For me, the most important part of entering the information and creating an Invoice is that I have one place to look to see who owes me money, and a system that keeps track of when it is due without any additional effort on my part.
QuickBooks for Writers – Getting Started
PayPal. The ubiquitous money-mover that’s popping up ever more often as a method of payment. The question is, do you use it as a way for people to pay for your services?
Let’s consider the pros and cons. Since I like my bad news first and quick, I’ll start with the cons:
- PayPal takes a 3% fee for each payment made to you via a PayPal button on your shopping cart. (The majority of similar services also take a fee.)
- In the case of a customer dispute, it will take approximately 8 weeks for the funds to be re-deposited to your account if you are victorious. Yes. Eight. Weeks. If your business is as cash-starved as mine, that will be a very looooonnnnnggggg eight weeks. And I’m here to ensure you that no amount of pleading, crying, whining, threatening, or cajoling is going to make that less than eight weeks. Even if the customer informs his credit card company that the charge was correct and he was in error. Eight weeks. Just saying’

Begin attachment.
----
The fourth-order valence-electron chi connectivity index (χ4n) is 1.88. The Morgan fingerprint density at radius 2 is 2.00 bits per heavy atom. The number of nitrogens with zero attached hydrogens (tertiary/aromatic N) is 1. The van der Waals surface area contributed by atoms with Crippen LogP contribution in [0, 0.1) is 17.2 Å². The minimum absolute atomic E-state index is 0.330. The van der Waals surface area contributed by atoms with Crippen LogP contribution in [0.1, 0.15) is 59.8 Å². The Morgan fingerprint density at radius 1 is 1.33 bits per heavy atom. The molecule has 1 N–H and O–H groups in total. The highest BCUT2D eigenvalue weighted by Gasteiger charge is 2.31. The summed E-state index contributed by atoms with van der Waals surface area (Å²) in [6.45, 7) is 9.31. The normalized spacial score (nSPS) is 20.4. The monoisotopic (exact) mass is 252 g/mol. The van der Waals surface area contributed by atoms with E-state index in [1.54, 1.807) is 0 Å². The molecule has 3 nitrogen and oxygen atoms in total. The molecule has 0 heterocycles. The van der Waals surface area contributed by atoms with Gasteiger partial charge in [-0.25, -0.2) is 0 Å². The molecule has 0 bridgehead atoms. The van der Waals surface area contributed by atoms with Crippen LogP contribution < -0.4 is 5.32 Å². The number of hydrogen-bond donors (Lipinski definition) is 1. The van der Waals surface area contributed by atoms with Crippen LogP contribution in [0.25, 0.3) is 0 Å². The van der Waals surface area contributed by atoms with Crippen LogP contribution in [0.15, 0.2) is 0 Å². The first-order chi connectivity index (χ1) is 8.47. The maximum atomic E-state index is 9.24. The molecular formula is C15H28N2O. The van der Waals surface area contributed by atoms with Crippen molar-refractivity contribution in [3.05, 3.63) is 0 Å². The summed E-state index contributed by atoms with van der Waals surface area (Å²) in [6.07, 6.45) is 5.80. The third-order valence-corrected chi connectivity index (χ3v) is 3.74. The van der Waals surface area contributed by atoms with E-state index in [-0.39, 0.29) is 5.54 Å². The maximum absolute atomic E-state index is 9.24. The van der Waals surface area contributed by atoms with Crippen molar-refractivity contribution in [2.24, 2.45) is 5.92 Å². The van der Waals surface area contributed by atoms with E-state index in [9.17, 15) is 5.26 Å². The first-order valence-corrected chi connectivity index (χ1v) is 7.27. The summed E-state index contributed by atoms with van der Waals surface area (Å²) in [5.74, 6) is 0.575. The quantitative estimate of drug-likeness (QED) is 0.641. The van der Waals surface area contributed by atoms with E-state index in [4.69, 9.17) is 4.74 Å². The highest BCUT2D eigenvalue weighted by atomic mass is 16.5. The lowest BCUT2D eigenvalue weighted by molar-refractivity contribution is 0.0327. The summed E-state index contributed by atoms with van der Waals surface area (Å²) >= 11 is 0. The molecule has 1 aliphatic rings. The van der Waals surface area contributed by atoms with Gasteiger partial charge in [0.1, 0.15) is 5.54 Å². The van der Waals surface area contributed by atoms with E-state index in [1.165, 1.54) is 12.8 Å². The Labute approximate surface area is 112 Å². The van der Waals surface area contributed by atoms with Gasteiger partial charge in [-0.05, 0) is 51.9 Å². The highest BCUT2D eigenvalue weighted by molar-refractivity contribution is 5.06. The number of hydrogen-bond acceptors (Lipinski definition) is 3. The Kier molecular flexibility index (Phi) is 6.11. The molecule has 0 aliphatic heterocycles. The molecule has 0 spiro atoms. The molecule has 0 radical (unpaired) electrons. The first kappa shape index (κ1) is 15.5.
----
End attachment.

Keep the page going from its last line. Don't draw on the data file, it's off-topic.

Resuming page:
- You could have your client deposit your funds into your bank account automatically – without any fees.
Then again …
- The fee is tax deductible. Truly. Check it out for yourself in IRS Publication 334.
- The money is in your account and ready to use – immediately.
- For many individuals who are using your services, using PayPal is simple, easy, and not a matter of a cash outlay on their part.
Bottom line? The entire time I was waiting for my money to re-appear in my PayPal account, I swore I’d never use PayPal again. Then I had over sixty families in four separate locations registering for my KidWrite program and – what can I say – PayPal was once again a no-brainer.
Next time – Getting your money out of PayPal!